4. You have co-authored the screenplay for a Hindi film based on the mathematical genius,
Shakuntala Devi. Tell us more.

It was incredibly fortunate how that all fell into place. Shakuntala Devi had done a Maths show at my school in Kolkata when I was about seven years old, but I still remember it as if it was yesterday – she left me completely mesmerised. I loved how she made numbers come alive and showed us how joyful the journey with numbers could be. Decades later, I found myself co-writing a script about her extraordinary life along with the director of the film. And then to have the incredibly talented Vidya Balan play the role of Shakuntala Devi and bring her to life on the big screen was beyond fabulous. We’re really excited about the film – it releases worldwide on Amazon Prime Video on July 31. I do hope many of your readers watch it!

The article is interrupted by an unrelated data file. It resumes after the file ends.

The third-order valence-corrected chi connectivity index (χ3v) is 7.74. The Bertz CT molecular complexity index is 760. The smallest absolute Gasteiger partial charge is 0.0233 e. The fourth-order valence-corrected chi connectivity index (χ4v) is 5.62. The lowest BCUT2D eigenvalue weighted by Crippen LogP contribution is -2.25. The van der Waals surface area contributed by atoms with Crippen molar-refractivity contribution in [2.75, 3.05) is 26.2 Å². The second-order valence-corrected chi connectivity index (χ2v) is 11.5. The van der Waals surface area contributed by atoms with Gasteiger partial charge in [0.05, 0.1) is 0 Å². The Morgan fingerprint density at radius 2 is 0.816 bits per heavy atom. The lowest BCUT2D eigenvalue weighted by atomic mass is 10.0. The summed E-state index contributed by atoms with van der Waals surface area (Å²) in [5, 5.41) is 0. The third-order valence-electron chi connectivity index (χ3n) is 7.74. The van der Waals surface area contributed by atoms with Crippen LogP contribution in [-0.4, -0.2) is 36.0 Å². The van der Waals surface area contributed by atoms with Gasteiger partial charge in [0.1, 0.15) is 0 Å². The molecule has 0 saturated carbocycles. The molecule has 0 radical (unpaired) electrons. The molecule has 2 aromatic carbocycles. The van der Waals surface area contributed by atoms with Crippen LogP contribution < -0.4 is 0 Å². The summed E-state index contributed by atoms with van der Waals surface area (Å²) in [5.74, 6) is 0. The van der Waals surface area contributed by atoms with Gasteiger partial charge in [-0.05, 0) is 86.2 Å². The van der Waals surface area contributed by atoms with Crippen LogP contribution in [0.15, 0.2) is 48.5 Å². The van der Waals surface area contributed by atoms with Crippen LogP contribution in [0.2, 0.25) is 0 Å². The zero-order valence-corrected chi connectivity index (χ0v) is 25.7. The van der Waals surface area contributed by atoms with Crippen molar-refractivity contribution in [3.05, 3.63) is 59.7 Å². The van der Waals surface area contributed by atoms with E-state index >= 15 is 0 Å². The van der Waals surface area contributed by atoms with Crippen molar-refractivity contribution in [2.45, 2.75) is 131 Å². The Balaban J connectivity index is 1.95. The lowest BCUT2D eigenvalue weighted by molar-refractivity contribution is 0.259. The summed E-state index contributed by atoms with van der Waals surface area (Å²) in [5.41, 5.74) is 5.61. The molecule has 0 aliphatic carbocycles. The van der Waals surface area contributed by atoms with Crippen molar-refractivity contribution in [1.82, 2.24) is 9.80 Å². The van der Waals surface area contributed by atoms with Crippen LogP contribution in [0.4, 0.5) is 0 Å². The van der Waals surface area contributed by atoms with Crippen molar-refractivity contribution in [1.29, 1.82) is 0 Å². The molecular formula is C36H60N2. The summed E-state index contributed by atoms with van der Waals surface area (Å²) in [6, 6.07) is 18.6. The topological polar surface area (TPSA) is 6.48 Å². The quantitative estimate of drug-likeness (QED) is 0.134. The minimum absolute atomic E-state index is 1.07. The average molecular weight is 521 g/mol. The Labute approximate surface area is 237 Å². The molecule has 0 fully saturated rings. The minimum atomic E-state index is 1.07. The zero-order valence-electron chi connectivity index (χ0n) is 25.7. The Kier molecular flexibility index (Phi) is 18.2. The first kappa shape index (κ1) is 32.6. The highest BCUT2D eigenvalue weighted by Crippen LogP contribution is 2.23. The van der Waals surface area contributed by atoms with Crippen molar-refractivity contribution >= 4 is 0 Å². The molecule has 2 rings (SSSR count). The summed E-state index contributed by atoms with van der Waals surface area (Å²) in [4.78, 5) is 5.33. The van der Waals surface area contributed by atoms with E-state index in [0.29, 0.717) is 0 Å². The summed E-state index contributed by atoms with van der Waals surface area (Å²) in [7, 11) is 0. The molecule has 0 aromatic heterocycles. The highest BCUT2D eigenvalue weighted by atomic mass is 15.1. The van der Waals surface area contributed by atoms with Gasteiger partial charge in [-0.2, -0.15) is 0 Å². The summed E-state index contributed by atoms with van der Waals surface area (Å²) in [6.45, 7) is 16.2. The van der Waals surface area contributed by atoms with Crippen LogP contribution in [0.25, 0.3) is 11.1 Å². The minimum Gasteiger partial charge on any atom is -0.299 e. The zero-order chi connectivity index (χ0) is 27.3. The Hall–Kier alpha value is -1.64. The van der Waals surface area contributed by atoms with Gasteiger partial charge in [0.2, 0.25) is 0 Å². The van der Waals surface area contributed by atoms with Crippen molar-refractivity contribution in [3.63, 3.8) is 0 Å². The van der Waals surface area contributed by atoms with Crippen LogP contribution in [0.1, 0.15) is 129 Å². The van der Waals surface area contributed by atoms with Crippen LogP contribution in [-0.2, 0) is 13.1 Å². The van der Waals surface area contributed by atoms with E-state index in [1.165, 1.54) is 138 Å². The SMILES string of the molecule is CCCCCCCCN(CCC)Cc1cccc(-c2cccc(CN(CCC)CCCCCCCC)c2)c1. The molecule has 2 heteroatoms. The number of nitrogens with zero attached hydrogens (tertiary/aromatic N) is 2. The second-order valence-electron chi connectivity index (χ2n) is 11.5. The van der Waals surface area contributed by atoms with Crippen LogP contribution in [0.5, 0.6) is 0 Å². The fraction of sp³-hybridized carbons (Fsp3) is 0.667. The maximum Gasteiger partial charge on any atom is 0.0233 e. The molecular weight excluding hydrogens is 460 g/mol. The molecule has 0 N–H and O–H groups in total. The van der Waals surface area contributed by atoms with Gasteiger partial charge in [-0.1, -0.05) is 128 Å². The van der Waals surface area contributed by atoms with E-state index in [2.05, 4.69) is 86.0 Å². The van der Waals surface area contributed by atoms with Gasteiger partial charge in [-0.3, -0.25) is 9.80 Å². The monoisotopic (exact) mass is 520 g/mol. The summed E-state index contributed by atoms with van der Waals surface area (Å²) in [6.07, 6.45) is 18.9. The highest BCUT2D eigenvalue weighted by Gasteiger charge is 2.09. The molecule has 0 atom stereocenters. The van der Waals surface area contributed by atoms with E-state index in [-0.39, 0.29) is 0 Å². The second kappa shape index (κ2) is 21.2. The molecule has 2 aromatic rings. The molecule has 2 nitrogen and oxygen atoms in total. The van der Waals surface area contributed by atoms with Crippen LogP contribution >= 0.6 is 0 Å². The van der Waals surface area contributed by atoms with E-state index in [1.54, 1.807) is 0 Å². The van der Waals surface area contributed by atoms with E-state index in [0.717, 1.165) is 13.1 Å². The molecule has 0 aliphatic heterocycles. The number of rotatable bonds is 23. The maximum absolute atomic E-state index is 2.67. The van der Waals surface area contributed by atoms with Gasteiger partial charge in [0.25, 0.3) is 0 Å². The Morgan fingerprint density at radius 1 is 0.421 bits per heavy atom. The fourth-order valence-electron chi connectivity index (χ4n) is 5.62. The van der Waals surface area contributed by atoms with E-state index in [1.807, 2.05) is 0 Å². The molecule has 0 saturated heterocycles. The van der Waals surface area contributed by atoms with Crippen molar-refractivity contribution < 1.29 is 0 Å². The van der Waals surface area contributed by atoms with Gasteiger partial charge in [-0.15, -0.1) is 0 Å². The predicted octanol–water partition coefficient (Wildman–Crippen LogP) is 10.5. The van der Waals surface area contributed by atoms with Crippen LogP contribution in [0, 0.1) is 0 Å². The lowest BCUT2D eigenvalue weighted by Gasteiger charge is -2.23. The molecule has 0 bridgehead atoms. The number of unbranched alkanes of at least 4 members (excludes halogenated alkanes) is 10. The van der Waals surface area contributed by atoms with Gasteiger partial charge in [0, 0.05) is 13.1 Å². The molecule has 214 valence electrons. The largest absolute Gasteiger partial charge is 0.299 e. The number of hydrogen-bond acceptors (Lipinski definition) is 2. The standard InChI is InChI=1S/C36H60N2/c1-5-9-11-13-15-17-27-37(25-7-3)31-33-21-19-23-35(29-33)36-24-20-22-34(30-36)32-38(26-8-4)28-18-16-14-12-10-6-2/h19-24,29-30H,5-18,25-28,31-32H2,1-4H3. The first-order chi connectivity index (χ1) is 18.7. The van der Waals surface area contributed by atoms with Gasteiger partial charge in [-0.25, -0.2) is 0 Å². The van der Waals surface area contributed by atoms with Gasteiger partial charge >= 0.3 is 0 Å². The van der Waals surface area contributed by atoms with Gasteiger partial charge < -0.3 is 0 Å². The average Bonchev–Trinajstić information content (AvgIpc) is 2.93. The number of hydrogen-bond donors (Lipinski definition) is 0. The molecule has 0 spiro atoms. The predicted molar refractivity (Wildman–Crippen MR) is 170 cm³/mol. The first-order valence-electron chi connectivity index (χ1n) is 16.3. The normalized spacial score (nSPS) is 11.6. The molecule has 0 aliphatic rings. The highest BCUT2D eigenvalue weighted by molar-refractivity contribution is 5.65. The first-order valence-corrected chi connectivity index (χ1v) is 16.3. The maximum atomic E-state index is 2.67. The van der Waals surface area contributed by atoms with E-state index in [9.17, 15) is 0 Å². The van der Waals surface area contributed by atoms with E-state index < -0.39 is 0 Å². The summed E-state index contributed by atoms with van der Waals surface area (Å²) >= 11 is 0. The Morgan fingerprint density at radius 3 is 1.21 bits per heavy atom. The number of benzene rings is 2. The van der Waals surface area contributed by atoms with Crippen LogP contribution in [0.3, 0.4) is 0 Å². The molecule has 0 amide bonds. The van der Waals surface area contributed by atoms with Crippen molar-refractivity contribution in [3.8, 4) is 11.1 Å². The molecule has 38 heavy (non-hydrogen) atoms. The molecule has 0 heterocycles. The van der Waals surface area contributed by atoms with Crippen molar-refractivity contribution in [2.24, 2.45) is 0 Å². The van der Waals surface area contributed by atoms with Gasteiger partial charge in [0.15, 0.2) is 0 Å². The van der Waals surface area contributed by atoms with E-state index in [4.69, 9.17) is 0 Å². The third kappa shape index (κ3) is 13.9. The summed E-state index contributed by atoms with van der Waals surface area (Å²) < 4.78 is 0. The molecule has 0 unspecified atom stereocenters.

Nayanika Mahtani is an Indian author and scriptwriter.  She followed the proverbial left side of her brain to do an MBA at IIM Bangalore and became an investment banker. A decade later, she followed her heart to live in Africa. Since then, she’s been following the right side of her brain and is a copywriter by day and a storyteller by night.

Nayanika has been invited as a speaker at the Jaipur Literature Festival in 2015, 2016, 2017 and 2018 in Jaipur and at London - and to the Mountain Echoes Lit Fest in Bhutan in 2018. She lives in London with her husband and two daughters. More about her books and screenwriting is listed on